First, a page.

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The owners of a 1,050-foot television tower on Center Road here are continuing to cause static for town officials.

Supervisor Jack Dellenburg said Monday that Tri-State Christian TV is threatening to sue the town if it interferes with its quest for a property-tax exemption.

A letter from a Washington, D.C., law firm representing Tri-State's parent company, dated Sept. 29, states that its client wants to "amicably resolve this issue without recourse to other remedies."

The letter also says the Internal Revenue Service and New York State have recognized Tri-State as tax-exempt.

"It looks like we're going to have another go-around with them," Dellenburg said. "They can take us to court, with all the static they've caused. I'm not so sure they would win."

The letter from Colby M. May of Washington says Tri-State filed an application for a local property-tax exemption, even though the federal and state tax-exempt status would override it.

Dellenburg said Tri-State missed the deadline to file for tax-exempt status with the town.

"They did not qualify, and they did not contest it," Dellenburg said.

He also said it is questionable whether state and federal income-tax exemption automatically results in an exemption from local taxes.

Tri-State is asking for its assessment to be eliminated, in writing, by next Monday. If the town grants this request, Tri-State would agree to pay any "back taxes." Dellenburg said he thinks that Tri-State "will have to pay the taxes, anyway."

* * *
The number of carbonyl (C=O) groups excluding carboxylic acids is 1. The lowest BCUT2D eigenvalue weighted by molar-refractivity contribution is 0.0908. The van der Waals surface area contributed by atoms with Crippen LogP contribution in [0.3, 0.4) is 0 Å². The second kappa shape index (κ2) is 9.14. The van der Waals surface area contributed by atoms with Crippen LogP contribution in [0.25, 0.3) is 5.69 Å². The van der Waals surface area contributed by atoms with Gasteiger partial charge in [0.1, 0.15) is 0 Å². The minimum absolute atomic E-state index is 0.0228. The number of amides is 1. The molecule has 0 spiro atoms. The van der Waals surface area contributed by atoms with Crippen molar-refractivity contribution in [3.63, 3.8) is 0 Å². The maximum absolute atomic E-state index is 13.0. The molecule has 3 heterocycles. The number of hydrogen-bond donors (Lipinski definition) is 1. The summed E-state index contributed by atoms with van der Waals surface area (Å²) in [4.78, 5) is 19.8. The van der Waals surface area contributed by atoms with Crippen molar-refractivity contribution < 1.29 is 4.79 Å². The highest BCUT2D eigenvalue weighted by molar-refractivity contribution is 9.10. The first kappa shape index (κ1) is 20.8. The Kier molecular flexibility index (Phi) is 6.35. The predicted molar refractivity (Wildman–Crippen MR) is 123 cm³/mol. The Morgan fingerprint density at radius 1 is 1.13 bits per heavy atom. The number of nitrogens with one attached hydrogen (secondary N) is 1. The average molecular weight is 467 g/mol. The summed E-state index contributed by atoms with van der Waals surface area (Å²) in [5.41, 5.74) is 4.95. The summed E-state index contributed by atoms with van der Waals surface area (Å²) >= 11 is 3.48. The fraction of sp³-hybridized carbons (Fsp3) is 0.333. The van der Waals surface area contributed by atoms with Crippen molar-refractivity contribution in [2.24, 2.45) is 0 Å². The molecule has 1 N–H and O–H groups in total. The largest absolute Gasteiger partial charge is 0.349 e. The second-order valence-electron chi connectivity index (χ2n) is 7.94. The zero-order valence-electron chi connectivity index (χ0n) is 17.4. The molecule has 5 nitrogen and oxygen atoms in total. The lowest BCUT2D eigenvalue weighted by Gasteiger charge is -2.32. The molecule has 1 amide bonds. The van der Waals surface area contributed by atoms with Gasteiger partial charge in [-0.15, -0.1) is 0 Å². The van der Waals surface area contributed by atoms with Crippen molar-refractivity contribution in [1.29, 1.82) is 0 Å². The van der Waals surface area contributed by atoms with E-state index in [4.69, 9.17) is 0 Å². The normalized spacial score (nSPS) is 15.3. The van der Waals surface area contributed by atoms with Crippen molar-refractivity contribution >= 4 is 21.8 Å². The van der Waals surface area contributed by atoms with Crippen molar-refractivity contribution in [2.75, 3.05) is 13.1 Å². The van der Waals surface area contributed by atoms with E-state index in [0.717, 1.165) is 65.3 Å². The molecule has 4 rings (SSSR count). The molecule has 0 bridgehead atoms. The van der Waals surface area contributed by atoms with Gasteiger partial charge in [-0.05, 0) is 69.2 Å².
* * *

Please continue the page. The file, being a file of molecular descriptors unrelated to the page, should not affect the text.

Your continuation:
The tower, which also has a climate-controlled building, is partly assessed at $1.2 million. The true value of the tower could be as much as $3.5 million, Dellenburg said.

The tax revenue from the tower is about $21,000 for Forestville schools, $10,000 for Chautauqua County and $9,000 for Arkwright.

Dellenburg said he is not pleased with how the town has been treated. "First, they came in here and switched licenses from a taxable enity to a tax-exempt one," he said. "I'm not so sure we could have stopped them, anyway, because of the FCC (Federal Communications Commission) regulations.

"Then, they shook hands and told us they would install the red lights to replace the white strobe lights at night. This has not happened. I think they're balking at it because it's going to cost $50,000."

Tri-State has maintained that the red lights would be dangerous to migrating birds. A study has shown that the birds could become confused while migrating in inclement weather and could fly into the tower.

"I've got petitions with 850 names out of a town of 1,000 who want the red lights," Dellenburg said.

Residents want the tower lined with red lights for night use. The white strobe lights would remain in use during the day. The town has received numerous complaints that the strobe lights are a nuisance.

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